"First rule," the teacher said sternly to the class as the laughter died down. "First rule of using magic, you must retain focus. If you do not, you are dangerous to those around you, either from failure to cast when you need a spell cast, or idly casting spells haphazardly, putting lives at risk."
A few of the group of boys started laughing again, the one that tried to copy the Fire Bolt earlier included. "You're just as much at fault here, Janun," he said, pointing squarely at the boy and giving him a harsh look. He stopped laughing and stood stiff, back straight. "All you wanted to do was get out of class early, so you were trying to copy what happened yesterday. Such haughtiness will put you in just as much trouble, and all you'll end up with is failure to perform. And I'm sure that's not a problem you would want to have."
Several of the girls started giggling at the joke he snuck in, and Janun looked down at the ground, averting the teacher's gaze. "Yes, master," he finally mumbled after a few moments.
Ardarrion closed his head and shook his head. "Instead of falling behind further in lessons, you all have homework now." Cries and whines were ignored as he continued. "I want you all to write me an at least four page paper on your meditation and focus techniques and how you will apply them to casting. And none of your fancy expanding cursive that ends up taking twice as much space this time, Naddus, or I'll make you present it aloud to the class. Twice." He opened his eyes and looked at his students, and shook his head again. "Class dismissed. Eyiel, in my office!" He walked off, grumbling, and the students moaned as they headed back towards the building.
* * * * * * * * * * * * * * * * *
About ten minutes after the class had ended, Eyiel knocked on the teacher's door. "Come in, Eyiel," came his voice sternly.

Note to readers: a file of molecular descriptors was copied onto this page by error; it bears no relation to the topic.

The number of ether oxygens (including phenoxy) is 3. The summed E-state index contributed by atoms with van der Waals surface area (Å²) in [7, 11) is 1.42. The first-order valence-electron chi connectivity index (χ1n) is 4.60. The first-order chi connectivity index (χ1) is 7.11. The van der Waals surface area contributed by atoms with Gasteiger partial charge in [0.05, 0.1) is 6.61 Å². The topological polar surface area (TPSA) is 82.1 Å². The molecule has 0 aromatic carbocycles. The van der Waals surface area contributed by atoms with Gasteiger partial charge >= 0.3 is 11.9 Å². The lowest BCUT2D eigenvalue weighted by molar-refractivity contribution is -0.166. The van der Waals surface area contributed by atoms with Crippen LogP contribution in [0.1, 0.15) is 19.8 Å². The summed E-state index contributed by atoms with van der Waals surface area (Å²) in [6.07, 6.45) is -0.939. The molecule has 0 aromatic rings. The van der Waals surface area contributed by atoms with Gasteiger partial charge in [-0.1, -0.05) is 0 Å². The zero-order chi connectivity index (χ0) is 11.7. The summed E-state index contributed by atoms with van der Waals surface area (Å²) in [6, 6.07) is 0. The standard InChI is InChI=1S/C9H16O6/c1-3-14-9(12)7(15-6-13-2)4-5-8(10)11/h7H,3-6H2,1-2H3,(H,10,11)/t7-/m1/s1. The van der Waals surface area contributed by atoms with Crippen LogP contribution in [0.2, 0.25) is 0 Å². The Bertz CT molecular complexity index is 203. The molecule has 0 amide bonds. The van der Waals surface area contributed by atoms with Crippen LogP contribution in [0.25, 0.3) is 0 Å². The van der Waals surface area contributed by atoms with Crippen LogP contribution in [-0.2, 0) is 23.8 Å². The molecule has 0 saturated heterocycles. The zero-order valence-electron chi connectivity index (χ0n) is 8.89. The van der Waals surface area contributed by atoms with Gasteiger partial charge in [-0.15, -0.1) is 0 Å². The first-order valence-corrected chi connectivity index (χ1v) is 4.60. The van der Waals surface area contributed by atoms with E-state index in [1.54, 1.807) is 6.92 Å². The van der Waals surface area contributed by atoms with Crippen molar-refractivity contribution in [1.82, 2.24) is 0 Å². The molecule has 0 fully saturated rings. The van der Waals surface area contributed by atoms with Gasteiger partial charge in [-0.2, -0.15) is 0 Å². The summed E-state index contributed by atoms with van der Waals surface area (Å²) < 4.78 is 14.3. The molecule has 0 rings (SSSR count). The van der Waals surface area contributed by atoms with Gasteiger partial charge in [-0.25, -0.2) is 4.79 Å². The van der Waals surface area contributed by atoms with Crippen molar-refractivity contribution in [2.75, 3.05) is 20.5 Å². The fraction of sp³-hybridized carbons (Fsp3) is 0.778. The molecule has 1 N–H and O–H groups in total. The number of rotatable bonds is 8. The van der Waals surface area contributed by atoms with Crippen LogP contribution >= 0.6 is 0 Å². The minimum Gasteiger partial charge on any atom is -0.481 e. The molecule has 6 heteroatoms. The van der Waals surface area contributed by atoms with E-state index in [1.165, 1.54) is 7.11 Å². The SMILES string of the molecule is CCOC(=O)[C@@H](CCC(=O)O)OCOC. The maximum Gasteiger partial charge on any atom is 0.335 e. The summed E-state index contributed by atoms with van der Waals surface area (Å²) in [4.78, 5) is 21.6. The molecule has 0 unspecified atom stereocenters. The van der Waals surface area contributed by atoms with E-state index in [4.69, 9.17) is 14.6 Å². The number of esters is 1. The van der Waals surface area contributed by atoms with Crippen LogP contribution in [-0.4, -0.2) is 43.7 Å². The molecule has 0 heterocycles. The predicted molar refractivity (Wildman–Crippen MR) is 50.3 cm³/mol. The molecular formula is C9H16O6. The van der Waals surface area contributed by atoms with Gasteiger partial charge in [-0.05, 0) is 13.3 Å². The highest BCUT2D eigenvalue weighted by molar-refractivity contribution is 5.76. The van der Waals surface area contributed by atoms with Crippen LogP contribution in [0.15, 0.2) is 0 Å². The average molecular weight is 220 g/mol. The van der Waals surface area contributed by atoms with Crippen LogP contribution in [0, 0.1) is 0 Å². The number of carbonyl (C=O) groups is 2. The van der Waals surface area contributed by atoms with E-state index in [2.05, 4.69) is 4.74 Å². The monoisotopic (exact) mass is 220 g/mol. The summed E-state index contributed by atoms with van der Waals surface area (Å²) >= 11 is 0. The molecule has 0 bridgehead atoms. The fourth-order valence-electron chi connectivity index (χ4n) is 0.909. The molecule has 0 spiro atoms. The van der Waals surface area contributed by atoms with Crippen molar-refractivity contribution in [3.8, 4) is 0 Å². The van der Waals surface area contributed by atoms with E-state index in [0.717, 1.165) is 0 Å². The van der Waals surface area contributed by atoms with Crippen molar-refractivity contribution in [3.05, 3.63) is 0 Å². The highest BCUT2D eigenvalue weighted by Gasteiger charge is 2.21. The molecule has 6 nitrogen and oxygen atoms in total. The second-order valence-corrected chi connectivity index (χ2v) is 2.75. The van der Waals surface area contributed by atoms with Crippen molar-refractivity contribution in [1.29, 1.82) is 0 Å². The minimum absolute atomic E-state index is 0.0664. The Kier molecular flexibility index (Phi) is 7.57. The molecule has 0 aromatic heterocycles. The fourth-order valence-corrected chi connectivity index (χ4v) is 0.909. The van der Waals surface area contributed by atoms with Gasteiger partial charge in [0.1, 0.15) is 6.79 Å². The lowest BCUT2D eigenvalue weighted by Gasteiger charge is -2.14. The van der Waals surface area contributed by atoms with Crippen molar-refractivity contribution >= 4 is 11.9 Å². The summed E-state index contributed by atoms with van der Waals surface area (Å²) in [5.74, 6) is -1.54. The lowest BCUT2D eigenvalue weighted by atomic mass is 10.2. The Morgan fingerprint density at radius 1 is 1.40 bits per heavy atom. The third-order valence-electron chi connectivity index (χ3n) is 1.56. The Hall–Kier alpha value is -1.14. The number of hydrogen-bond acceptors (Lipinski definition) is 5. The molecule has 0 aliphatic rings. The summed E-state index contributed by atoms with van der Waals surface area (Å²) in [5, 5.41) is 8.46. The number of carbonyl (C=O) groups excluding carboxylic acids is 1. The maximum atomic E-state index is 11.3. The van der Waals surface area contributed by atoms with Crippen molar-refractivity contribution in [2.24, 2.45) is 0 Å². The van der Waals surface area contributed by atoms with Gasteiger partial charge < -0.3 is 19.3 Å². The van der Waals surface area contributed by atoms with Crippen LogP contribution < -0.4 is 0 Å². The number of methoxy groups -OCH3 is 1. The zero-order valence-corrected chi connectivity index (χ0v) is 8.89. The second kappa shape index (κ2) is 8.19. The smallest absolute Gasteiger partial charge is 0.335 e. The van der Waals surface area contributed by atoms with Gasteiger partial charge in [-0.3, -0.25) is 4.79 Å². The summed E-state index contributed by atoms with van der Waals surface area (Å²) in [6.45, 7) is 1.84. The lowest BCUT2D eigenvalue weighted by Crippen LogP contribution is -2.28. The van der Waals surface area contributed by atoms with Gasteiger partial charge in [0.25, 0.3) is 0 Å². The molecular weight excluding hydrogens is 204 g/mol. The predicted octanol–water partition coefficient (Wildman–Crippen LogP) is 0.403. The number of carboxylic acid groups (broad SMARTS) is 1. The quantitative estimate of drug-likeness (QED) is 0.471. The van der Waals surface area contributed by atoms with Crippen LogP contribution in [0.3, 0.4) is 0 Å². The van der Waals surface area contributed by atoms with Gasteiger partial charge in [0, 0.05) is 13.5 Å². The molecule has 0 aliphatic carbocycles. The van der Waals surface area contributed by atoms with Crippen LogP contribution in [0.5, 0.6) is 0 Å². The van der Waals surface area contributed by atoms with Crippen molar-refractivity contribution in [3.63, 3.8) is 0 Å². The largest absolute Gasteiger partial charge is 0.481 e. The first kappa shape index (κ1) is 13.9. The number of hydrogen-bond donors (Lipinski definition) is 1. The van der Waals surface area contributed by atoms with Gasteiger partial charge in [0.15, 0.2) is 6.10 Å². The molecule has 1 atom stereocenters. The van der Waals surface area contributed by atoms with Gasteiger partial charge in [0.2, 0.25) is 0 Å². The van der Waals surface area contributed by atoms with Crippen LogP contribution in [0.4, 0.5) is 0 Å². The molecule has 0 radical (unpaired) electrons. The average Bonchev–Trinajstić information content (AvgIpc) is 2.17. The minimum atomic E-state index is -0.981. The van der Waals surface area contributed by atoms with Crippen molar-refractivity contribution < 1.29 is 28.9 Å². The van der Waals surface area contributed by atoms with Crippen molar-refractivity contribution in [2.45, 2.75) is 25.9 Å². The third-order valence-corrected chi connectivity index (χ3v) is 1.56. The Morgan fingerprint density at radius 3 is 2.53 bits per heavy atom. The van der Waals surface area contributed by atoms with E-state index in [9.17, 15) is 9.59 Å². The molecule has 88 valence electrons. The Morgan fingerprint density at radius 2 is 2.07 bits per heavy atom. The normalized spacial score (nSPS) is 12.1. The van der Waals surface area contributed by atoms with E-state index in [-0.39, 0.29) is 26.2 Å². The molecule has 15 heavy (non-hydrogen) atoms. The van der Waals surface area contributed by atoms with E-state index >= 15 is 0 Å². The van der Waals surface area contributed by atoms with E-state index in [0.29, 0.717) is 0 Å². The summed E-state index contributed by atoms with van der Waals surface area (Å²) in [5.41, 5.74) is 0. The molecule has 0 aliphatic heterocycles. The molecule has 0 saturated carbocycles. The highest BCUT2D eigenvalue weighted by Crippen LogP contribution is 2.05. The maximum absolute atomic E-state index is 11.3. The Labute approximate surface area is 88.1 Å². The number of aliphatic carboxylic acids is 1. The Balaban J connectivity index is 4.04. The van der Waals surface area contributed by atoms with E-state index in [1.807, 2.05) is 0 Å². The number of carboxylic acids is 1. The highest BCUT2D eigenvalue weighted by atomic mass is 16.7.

Oh man, she wondered, worried, is he mad at me now? She cautiously opened the door and stepped in. He was sitting at his desk, staring straight at her. "Lock it, and have a seat," he said, tone unchanged. She cautiously did what he said.
For about thirty seconds, he just stared at her sternly. Then he began to crack, and roared with laughter. She sighed, relieved.
"I'm sorry," he squeaked, trying to control his laughter as tears streamed from his face. "The longer I held like that, the funnier it got." He took a few deep breaths, trying to calm himself.
"That was pretty funny back there," he said, still giggling occasionally. "That's why I love teaching, it's such a humorous job."
"So I'm not in trouble then?" She said, relaxing somewhat relaxed.
"Don't think you're getting off that easily," he said, winking his left eye. "You still have to write the report."
"Aw," she whined, and he laughed again.
"Actually, I meant to assign that last week. Casting single elements of magic isn't so bad, but combining elements together, and chaining a series of them in a row to form more complex spells is quite difficult for novice casters to hold control over."
They sat in silence for a moment before he added, "that spell was pretty strong, though, for being a novice. I really do need to teach you some power flow control." He got out of his seat, and went over to one of the bookshelves. He proceeded to repeat a process of pulling out a book, looking at it for a moment, then shaking his head and putting it back, over and over again. For several minutes and several bookshelves this continued, until he finally found a book.
"Ah," he said, "here we go." He took the book and crouched at Eyiel's side, thumbing through the book. "I got this book while learning spell circle magic, which is cast differently than elemental magic. I was already adept at elemental magic at that point, so I only skimmed over it briefly after the forum the author presented the method at. But I'm sure you will find something helpful in it."
He handed her the book, and then stole a quick kiss from her lips. "Please, just don't tell anyone else I gave this to you," he said as she blushed, winking his left eye. "I want them to dig it out of the library themselves." He pulled her to her feet and escorted her out of his office. "I will see you tonight, meet me at the back gates."
Well, she thought to herself, as she hurried back to her room, still a little giddy. Tonight's the night, then. I think I'll take the time to read over this some before then, I'm sure it would please him if I came prepared.